FEVER OF THE BONE is the sixth in the author's series about DCI Carol Jordan and criminal psychologist Tony Hill, but you don't need to have read the previous novels to appreciate this one. It is written with multi award-winning Val McDermid's usual professionalism, dependability, style and apparent effortlessness. Although some parts stray into formula and are even slightly tired, the book is replete with tiny, fascinating character sketches and barbs of insightful observations of modern mores that lift it way above the average. It's a perfect holiday or weekend piece of light reading (despite the dark central theme) that leaves plenty of issues to ponder after the last page is turned.
The main plot concerns the deaths of some young teenagers in and around the fictional town of Bradfield in northern England. Carol and her team find themselves looking for a person or people who stalked the youngsters by first befriending them on a social networking website called RigMarole, then luring them into a direct meeting, and then killing them. Very few details of the abductions and deaths are provided, thankfully, but it is harrowing to read about the impact of the disappearances on the children's parents, who seem to have done all they can to protect their offspring. While paying due respect to the emotions involved, the book shies away from covering much of these aspects and focuses mainly on the investigation: how Carol's "cold case" team discover clues via old-fashioned police work as well as by following the internet trail. One part of their multi-specialist approach is missing, however. Carol's new and unsympathetic boss, James Burke, will not let her call in Tony Hill to work on profiling the criminal, ostensibly for cost reasons but Carol senses egos are involved. Instead, Burke tells Carol to make do with one of the police force's own profilers, ironically a man trained by Tony. Of course the man is useless, leaving Carol and her colleagues pretty stuck as to how to proceed when the tangible leads run out.
Tony is not sitting around moping while all this is going on. At the end of the last book, he discovered that his estranged father had died, leaving him a considerable amount of money. Tony has no wish to learn anything about the life of the man who abandoned him as a baby, but he can't avoid sorting out his father's estate, having to sell his house and narrow boat in Worcester. By coincidence, Tony is contacted by the Worcester police who are at their wits' end over the killing of a young teenager and so hire Tony to create a criminal profile for them. Curious about his father's life despite himself, Tony agrees to take on the job and travels to Worcester, in the process ending up spending the night in his father's old house and beginning to discover unexpected things about his own past. (Helped without his knowledge and against his will by Carol, who confronts Vanessa, Tony's evil mother, to try to find some answers about the past lives of father and son.)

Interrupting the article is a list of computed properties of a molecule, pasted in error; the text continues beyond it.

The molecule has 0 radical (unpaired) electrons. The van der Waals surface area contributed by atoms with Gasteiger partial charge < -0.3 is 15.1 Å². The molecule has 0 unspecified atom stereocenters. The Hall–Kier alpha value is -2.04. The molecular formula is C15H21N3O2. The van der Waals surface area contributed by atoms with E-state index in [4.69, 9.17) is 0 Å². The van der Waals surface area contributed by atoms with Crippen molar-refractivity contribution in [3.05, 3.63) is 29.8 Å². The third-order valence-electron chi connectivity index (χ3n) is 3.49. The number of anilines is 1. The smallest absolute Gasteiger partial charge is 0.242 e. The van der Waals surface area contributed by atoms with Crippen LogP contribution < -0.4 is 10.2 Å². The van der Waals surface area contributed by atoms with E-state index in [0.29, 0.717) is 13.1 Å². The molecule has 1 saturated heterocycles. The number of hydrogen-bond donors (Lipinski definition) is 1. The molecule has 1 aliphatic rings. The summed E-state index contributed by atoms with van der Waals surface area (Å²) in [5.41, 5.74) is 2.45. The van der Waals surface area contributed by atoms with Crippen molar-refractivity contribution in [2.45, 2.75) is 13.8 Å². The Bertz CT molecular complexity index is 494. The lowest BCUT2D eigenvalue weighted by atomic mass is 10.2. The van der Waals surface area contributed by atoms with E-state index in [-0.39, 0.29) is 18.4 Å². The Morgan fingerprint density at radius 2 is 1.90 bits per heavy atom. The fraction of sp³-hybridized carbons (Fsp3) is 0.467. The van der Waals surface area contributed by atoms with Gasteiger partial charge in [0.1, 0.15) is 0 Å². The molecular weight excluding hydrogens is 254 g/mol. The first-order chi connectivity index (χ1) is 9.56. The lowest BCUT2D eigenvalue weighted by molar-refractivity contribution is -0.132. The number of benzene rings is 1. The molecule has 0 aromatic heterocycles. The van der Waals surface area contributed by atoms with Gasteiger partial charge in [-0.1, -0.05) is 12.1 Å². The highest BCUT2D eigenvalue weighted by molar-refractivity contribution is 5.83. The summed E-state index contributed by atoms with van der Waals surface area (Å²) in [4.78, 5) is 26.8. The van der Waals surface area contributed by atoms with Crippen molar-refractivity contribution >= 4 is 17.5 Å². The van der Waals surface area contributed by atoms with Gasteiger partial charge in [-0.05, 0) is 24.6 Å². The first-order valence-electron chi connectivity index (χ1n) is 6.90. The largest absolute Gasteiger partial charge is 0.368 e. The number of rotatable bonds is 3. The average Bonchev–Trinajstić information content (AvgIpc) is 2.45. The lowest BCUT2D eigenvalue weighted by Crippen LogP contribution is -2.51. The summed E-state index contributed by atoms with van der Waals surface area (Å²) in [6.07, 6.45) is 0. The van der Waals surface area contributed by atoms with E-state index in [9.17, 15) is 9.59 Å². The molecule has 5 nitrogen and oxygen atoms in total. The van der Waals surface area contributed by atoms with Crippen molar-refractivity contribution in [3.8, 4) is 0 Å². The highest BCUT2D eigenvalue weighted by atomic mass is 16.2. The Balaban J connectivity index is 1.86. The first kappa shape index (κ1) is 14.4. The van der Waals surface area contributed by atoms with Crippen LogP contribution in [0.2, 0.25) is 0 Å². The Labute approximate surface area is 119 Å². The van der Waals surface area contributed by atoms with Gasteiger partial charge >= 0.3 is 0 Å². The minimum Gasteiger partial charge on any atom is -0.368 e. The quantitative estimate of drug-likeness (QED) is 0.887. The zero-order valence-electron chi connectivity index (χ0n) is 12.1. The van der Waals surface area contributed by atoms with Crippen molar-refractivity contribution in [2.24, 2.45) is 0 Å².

Carol and Tony are intensely involved with each other on an astral plane but can't admit their feelings openly (a longstanding theme). The action is stalled for a while because Carol is too principled to discuss details of her cases with Tony even though they live in the same house, because Tony is not officially involved. Eventually, they put their heads together and realise that the case Tony has profiled in Worcester is likely to be an earlier crime committed by the same person who killed the two teenagers in Bradfield. Tony is allowed back on the team and by joining forces with the attractively portrayed Alvin Ambrose of the Worcester police, Carol and her colleagues begin to narrow down their list of suspects. Val McDermid is bang up to the minute (or, rather, nanosecond) with her social media and technological know-how, providing a whistle-stop tour of security breaches and data-protection issues as the hunt becomes more targeted.
The criminal is eventually tracked down by a combination of traditional police detection and some (glossed-over) online gee-whizzery, with a dash of inspiration from Carol and Tony combined. Although the resolution is a logical and rational outcome of all the earlier clues, to me it did not seem credible in psychological terms, and nor did it seem likely that the criminal would have managed to obtain the specific information needed about which children to attack, despite the book's casual assumption that there is no security or code that cannot be hacked. For me, a stronger part of the book was the story of Tony's gradual discovery of his father, which is rather moving – and, one hopes, will enable him to move on a bit in his rather static relationship with Carol.
After reading this book, I learnt that Val McDermid and her publishers have created a social networking site called RigMarole, just as described in the book. In a spirit of curiosity I joined it, and have to admit it is an eerie experience to look around it and to see (and if you wish, interact with) the characters in the novel (some of whom meet sticky ends, and some of whom are distinctly unpleasant). I found this experience more unsettling than actually reading the book. If you want to look for yourself, the URL is http://rigmarole.ning.com/.